Herbelot, Bartholomew D (or Dherbelot)

Herbelot, Bartholomew D' (or D'Herbelot)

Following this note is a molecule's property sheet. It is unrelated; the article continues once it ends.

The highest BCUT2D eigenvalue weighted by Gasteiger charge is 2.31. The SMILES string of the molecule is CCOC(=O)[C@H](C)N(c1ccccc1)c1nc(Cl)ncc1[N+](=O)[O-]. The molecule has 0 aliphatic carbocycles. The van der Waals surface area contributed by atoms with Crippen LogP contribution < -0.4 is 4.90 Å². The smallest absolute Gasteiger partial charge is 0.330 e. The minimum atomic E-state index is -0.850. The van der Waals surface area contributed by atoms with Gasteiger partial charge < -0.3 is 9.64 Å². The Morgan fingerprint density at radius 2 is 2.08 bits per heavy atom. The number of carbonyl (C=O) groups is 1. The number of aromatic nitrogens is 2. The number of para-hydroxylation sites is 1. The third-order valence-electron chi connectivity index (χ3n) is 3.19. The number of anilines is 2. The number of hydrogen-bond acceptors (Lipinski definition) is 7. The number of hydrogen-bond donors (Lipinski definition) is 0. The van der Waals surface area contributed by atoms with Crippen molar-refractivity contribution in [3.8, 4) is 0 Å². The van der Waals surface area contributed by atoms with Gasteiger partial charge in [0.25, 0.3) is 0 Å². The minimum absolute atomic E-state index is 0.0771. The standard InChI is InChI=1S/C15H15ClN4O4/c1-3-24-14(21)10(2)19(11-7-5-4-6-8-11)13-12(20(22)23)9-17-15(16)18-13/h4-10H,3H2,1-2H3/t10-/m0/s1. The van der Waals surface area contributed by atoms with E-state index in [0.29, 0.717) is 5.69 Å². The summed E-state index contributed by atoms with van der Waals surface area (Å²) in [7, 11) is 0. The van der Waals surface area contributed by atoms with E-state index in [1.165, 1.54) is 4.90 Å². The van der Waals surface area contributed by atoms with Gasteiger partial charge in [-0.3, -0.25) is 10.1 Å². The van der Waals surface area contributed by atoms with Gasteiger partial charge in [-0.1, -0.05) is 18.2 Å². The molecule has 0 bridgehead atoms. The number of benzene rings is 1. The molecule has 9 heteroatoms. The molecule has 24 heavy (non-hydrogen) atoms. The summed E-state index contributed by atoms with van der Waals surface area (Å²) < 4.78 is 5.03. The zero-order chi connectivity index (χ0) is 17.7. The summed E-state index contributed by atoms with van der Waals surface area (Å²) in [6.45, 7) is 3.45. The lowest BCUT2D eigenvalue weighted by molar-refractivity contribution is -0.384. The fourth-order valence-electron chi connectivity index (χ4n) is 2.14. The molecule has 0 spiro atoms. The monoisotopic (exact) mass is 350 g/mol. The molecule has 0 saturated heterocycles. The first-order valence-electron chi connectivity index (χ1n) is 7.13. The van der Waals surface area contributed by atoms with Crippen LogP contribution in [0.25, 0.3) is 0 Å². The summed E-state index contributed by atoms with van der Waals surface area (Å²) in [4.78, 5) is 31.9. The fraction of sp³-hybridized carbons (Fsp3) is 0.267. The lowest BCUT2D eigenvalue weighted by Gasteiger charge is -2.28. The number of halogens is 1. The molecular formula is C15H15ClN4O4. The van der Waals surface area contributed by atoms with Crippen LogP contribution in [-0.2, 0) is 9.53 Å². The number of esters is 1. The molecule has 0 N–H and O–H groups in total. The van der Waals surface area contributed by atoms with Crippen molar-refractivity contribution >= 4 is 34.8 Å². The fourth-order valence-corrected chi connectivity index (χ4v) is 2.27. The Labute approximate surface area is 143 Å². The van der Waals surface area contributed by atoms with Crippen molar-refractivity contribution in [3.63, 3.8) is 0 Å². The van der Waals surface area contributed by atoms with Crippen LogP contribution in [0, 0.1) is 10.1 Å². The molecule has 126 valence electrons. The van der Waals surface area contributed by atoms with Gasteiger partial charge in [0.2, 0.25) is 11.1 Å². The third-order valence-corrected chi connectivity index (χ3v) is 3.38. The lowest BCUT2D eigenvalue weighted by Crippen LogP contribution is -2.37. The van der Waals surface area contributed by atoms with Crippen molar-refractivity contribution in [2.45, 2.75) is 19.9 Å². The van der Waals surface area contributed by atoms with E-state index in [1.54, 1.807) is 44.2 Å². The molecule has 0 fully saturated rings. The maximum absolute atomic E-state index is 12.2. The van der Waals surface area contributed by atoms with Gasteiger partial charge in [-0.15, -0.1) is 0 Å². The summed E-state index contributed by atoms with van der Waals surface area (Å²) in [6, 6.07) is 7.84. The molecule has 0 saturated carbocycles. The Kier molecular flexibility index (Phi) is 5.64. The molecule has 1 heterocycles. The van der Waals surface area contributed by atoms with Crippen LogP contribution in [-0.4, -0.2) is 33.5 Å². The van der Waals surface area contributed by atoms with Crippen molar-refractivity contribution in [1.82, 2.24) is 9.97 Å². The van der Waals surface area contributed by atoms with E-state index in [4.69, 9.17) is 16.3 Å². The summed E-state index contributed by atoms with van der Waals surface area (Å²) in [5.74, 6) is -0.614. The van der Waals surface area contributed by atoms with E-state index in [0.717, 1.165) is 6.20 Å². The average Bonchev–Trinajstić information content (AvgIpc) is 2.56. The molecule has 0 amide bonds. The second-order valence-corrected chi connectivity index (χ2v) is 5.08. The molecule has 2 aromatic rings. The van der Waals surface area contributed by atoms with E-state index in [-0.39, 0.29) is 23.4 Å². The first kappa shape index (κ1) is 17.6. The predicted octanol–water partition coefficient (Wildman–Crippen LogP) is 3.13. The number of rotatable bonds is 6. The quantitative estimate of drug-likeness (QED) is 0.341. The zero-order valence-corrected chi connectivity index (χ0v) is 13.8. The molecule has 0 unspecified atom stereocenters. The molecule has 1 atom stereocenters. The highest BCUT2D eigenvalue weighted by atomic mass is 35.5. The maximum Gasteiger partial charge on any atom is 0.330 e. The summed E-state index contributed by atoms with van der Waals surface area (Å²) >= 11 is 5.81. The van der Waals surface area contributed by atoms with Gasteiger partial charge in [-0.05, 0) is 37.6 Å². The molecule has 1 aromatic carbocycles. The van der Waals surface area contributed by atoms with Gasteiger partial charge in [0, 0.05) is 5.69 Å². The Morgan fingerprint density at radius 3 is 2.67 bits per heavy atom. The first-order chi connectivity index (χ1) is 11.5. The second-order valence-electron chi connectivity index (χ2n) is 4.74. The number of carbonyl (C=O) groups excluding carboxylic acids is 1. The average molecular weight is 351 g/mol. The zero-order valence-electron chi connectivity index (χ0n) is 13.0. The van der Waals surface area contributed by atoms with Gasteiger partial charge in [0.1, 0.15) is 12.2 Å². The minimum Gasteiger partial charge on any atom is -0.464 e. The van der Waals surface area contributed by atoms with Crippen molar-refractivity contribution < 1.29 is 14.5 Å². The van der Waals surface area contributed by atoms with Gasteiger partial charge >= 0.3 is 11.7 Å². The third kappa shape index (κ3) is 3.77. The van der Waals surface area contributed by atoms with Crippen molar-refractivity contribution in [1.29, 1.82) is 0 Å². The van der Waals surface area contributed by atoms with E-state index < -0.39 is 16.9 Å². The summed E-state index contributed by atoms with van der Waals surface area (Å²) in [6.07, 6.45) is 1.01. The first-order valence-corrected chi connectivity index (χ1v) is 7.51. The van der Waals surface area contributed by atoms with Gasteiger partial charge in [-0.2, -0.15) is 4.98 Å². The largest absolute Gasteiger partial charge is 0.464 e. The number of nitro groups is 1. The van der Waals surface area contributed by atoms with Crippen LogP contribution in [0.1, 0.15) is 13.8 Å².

a distinguished French Orientalist, was born at Paris Dec. 4, 1625. He studied at the University of his native city, where he acquired a good knowledge of Hebrew, Chaldee, Syriac, Arabic, Persian, and Turkish. He then visited Italy, in order to establish relations with the people of the Oriental countries, of which there were a large number at Genoa, Leghorn, and Venice. At Rome he became acquainted with Lucas Holstenius and Leo Allatins, and was highly esteemed by the cardinals Barberini and Grimaldi, as well as by queen Christina of Sweden. On his return to France he received a pension of 1500 francs from Fouquet, and was afterwards appointed royal secretary and interpreter of Oriental languages at Paris. On a second journey to Italy in 1666, the grand duke of Tuscany, Ferdinand II, endeavored to persuade him to remain, and presented him with a number of Eastern MSS., but in vain. He returned to Paris, where Colbert granted him again a pension of 1500 francs, and Louis XIV appointed him professor of Syriac at the College of France, after the death of James d'Auvergne in 169-2. Herbelot died Dec. 8,1695. He wrote Bibliothéque Orientale. ouv Dictionnaire universal contenant tout ce quifait connaitre les peuples dle l'Orient. It was published after his death by Ant. Galland (Paris, 1697, fol.; Maestricht, 1776, fol.; supplement, 1781, etc.; best ed. Par. 1782, 8vo). The title of this work gives a good idea of its character: it is a storehouse of whatever belongs to Oriental literature. The book, however, is merely a translation of passages, alphabetically arranged, from Hadji Khalfah's-bibliographical dictionary, and of some hundred and fifty MSS. Herbelot did not take the trouble to compare their statements with those of other writers, so that it contains only the views of the Mohammedans on themselves and their neighbors. Yet it is a very useful work for students and being the only one of its kind, is still highly considered. Desessarts has given a popular abridgment of it (Paris, 1782, 6 vols. 8vo); it was translated into German by Schultz (Halle, 1785-1790, 4 vols. roy. 8vo). Herbelot wrote also a catalogue of part of the MSS. contained in the Palatine Library at Florence, which was translated from Italian into Latin, and is to be found in Schellhorn's Amenitates litterarios. See Cousin, Eloge de D'iHerbelot (in the Journal des Savants, Jan. 3rd, 1696); Perratult, Homes illustres, 2, 154-158; Goujet, Mem. sur le College de ,France, 3, 155-158; Hoefer, Nouv. Biog. Géneralé, 25, 283. (J.N.P.)

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